In Afghanistan, Iraq, Pakistan, Libya, Turkey, et al, we have received nothing.

Nothing.

It would be as if my wife went to Vons and dropped $1000 on groceries and then returned from the store with a soup cracker. 

Not even the soup cracker. 

Just the cellophane wrapper the soup cracker came in. 

Tuesday, November 25, 2014

On hornblowing


Recently, I sat down for a leisurely chat with an ad industry veteran. Turns out he is also a rabid fan of R17 so naturally, because of my insatiable need for validation, I hung on his every word.

I had mentioned that it had been a while since I put any new work in my book, or my online portfolio to be more accurate.

He stopped me mid-sentence.

"Are you crazy? Your blog is your book. You don't need new spots or outdoor boards or banner ads. You put up new material almost every day. It's digital. It's current. And it's probably the best writing you've ever done."

Here was a man who was also writing my checks at the time, so who was I to argue? Though to be honest, not every posting (this one for example) is what I would call "bookworthy." But I do subscribe to the volume theory of writing, that is for every ten pieces I write, one is good enough to make the grade.

This quantity to quality axiom does not appear to be in good favor those days.

It seems anything and everything that makes it to the Telly or the Internet also makes it to a FaceBook newsfeed. It doesn't matter whether it's good or not, in most cases not, it just matters that it was done.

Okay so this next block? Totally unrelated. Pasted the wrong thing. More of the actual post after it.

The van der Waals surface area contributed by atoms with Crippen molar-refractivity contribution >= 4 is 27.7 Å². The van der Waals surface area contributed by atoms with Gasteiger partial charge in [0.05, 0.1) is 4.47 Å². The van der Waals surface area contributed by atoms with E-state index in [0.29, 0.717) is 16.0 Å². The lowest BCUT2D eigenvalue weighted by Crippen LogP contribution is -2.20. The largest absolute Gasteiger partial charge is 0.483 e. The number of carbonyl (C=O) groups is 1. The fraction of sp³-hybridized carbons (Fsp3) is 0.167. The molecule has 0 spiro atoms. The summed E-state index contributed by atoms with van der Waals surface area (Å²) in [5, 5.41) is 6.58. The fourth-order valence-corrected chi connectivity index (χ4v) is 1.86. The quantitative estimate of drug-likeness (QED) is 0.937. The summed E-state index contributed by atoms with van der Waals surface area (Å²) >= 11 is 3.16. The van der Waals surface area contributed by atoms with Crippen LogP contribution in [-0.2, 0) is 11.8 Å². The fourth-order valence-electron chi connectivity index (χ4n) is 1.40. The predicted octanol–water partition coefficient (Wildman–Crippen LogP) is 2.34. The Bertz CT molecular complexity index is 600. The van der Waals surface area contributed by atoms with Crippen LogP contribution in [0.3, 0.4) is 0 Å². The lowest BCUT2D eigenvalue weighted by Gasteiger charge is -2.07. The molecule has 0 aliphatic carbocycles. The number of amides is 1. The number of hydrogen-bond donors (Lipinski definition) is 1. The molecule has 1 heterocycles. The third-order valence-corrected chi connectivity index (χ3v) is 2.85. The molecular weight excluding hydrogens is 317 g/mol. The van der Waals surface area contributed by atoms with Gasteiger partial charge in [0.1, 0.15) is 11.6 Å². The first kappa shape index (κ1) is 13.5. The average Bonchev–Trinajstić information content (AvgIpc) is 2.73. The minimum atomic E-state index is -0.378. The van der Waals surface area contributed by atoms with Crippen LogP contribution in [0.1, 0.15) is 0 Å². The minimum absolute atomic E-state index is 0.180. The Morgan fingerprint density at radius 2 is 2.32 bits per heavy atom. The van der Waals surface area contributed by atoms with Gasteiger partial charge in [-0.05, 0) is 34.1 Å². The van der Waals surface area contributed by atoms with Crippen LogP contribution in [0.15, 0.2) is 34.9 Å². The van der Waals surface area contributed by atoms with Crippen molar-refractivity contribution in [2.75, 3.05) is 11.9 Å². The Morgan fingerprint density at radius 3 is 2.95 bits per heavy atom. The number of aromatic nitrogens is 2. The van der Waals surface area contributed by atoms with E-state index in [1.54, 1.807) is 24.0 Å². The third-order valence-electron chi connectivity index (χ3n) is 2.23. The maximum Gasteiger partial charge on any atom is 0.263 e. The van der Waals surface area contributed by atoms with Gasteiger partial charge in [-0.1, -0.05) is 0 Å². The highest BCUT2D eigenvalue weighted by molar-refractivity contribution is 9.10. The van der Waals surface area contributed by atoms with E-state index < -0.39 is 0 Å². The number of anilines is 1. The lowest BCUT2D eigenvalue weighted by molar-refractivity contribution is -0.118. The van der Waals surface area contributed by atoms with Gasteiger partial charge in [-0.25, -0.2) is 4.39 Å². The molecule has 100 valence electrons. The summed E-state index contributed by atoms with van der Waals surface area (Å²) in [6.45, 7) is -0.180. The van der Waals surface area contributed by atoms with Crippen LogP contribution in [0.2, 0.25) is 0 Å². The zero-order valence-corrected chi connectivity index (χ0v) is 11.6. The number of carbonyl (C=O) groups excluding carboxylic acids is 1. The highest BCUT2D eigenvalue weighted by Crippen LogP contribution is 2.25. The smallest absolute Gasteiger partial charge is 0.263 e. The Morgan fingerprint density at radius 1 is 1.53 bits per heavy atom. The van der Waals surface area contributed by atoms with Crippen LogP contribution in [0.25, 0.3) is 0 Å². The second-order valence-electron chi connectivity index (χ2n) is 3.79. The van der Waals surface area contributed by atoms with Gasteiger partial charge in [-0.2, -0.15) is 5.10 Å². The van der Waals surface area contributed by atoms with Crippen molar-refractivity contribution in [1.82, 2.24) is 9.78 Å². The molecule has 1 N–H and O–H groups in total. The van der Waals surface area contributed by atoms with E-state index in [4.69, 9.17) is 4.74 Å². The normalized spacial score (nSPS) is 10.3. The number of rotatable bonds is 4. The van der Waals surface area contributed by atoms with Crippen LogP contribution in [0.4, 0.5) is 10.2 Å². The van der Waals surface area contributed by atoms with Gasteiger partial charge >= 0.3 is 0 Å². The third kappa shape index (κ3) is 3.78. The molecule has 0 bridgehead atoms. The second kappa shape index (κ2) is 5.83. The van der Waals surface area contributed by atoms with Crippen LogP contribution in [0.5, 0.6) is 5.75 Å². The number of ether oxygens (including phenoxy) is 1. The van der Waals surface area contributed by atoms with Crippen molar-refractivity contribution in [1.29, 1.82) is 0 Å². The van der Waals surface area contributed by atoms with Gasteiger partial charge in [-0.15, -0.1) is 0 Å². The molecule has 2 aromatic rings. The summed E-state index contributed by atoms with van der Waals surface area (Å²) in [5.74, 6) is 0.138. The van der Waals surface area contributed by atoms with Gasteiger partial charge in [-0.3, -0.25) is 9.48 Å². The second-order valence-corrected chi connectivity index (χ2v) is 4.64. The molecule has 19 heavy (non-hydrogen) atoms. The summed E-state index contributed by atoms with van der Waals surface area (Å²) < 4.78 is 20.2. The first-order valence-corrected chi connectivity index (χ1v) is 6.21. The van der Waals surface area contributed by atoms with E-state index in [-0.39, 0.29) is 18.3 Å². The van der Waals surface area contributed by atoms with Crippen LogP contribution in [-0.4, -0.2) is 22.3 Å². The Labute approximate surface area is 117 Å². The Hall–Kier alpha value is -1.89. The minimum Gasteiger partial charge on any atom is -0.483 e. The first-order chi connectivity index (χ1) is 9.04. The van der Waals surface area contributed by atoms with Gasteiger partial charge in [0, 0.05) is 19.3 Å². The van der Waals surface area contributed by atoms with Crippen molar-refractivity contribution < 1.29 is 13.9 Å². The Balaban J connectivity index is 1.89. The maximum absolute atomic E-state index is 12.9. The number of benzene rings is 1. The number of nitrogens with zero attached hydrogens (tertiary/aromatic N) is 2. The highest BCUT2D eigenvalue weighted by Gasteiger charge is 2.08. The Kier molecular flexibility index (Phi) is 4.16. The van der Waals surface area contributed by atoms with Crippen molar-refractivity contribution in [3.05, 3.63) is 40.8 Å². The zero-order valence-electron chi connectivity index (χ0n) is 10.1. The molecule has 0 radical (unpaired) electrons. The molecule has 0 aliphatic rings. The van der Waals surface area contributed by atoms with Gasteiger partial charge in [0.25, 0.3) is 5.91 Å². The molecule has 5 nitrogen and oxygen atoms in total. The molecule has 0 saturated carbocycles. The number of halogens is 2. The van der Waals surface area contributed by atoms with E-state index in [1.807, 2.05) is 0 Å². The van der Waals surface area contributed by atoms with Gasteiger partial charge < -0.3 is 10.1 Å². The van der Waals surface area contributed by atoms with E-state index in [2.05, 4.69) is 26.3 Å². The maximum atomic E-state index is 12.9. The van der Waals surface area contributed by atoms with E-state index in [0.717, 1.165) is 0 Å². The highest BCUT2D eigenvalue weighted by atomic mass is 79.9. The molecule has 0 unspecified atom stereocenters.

And so we are treated to a cavalcade of work that is flat, uninspired, has no trace of an idea, or a deadly combination of all of the above.

Am I guiltess?
No, I am not.

Years ago I posted a homestore.com spot that I dubbed, "The Worst Commercial I Have Ever Produced." And it was. A million dollar, Joe Pytka-directed colossal piece of shit.

Had I been more diligent with my file keeping I could have continued the series. Here's one from the vintage folder:





That's crazy bad. But the funny thing is every time AIS would run that commercial the phones rang off the hook.

Believe me if I could find more bad work from the early days I would be an uploading fool. Hell, I'm 44 years old, what have I got to lose? Besides, as my wife often says, I lack the genetic material for embarassment.

Some of you younger hipsters and hipsterettes do not. And I would posit that not everything you do is something everyone should see.

By the way, if you recently posted some 'questionable' work and you're wondering if I'm directing this post at you, I probably am.




Monday, November 24, 2014

Equal Time


The picture above was screen grabbed off a photojournalist's page and his exploration of Equality. Having spent time as a short order cook as well as an apprentice at a fancy French restaurant, it spoke to me.